Don’t count on it

Education bureau blocks new maths teaching


The Chinese are maths champions

The history of maths scholarship in China is illustrious, dating back to the second millennium BC, when bamboo rods were arranged to represent the numbers one to 9, and then into columns to represent tens, hundreds and thousands.

The thirteenth century saw another Golden Age, with the establishment of more than 30 prestigious maths schools across the country. Today, China maintains its fierce enthusiasm for mathematics. Since 2000, its nationals have placed top in the International Mathematical Olympiad 13 times, never dropping below third place.

But one 76 year-old educator from Hubei province has newer ideas on how the subject should be taught. In 2015, 12 years after he was made president of the private Chibi Zhengyang Primary School, Wu Zhenqiu rolled out a series of experiments designed to reform the curriculum. Putting together a new textbook that he divided into seven units, he declared that maths classes wouldn’t even start until the third grade (i.e. at eight years-old).

Since receiving warning notices from the local education bureau last month, Wu’s reforms have been heavily scrutinised by netizens. Yet he doesn’t seem fazed by the challenge of condensing six years of maths education into four.

Data from the school shows that the average score in the final exams of the third grade students in his class was 90.1 points, which is 11.5 points higher than the average class in China.

Wu believes that before the introduction of mathematics, students should first undergo a foundational civic education, which he claims as “the root of the Chinese nation”. To cultivate this civic awareness during the first and second grade, the original eight hours of maths classe got replaced with literature, reading and writing, science, sports, art and singing. He says that this improves cognitive and expressive skills from an early age.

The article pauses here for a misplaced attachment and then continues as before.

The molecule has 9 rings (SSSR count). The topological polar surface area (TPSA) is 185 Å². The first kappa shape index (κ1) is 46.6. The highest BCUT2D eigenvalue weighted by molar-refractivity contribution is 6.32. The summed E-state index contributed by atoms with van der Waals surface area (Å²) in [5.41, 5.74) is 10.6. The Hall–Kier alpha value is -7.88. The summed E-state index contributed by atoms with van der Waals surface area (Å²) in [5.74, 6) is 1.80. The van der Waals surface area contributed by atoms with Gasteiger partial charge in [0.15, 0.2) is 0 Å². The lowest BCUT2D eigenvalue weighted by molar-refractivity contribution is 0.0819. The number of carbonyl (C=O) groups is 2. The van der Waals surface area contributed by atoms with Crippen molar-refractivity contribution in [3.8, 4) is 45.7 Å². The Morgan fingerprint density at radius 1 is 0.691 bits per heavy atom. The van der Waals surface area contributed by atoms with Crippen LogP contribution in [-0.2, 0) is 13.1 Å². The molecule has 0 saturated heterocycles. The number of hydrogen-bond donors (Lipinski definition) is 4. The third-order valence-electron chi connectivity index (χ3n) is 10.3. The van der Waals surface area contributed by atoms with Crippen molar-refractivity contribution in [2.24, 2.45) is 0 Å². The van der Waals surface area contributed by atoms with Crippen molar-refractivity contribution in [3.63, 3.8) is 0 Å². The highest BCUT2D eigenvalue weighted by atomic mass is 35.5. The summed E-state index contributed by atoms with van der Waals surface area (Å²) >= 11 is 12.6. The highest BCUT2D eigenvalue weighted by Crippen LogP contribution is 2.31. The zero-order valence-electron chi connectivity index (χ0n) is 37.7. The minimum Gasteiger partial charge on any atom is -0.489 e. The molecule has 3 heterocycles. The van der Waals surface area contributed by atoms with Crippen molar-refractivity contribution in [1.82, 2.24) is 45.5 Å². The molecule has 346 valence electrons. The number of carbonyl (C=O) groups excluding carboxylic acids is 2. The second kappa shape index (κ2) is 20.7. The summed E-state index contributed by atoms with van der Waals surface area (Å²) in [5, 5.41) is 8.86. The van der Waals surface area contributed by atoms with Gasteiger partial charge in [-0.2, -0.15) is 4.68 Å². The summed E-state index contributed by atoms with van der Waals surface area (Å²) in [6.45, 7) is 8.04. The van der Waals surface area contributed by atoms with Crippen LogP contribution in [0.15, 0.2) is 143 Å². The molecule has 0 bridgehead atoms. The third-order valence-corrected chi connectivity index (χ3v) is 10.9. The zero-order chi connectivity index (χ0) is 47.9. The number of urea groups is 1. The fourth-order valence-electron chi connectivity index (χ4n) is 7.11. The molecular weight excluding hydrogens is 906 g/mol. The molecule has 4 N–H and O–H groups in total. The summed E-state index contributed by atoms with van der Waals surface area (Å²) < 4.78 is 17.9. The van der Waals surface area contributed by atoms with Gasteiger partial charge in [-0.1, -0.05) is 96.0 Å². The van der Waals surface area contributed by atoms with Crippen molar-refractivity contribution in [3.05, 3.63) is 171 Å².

Normally, maths textbooks in China start teaching multiplication in the second grade. The method is one of repetition and memorisation, often through phrases invented over two millennia ago. But Wu argues that students must be fully literate before they approach mathematical study; without laying a foundation in oral competence first, teachers are limited in how they explain the meaning of concepts. According to Wu, “the students are blind, the teaching time is delayed, the parents are burdened” which can seriously affect student interest in mathematics.

It isn’t unusual for families in China to push their children academically from a young age. The long-term effects of young children staying up late to complete homework or being dispatched to multiple extra-curricular classes worry some parents – but competition compels them to maintain the trend.

In November 2018, a group led by Professor Yang Xiaowei, director of the Institute of Basic Education Reform and Development of East China Normal University, came to Zhengyang to evaluate Wu’s curriculum. It decided the model had enhanced the children’s learning abilities by alleviating some of the workload and upping their efficiency. But irrespective of Wu’s school being a private institution, deviation from the state curriculum is not permitted and teaching from uncertified textbooks is strictly prohibited.

On September 19, Hu Xinwen, the director of the Education Bureau of Chibi City, went after Wu. The official told reporters that the curriculum and class hours of China’s education system has clear provisions, and that regulations would be strictly enforced.

Wu’s case had come to the bureau’s attention because of complaints from parents, although it seems it was more from people upset that their kids’ scores were lower than those using Wu’s system.

In the face of the netizen frenzy, the case took on national profile, putting pressure on the education bureau, which appeared to have given Wu an earlier nod to pioneer the changes. He has since admitted that the scrutiny of the project has exceeded expectations, although he also argues that it demonstrates just how important education is to people in China. All the same, it looks like his first graders will soon be studying maths again.

© ChinTell Ltd. All rights reserved.

Sponsored by HSBC.

The Week in China website and the weekly magazine publications are owned and maintained by ChinTell Limited, Hong Kong. Neither HSBC nor any member of the HSBC group of companies ("HSBC") endorses the contents and/or is involved in selecting, creating or editing the contents of the Week in China website or the Week in China magazine. The views expressed in these publications are solely the views of ChinTell Limited and do not necessarily reflect the views or investment ideas of HSBC. No responsibility will therefore be assumed by HSBC for the contents of these publications or for the errors or omissions therein.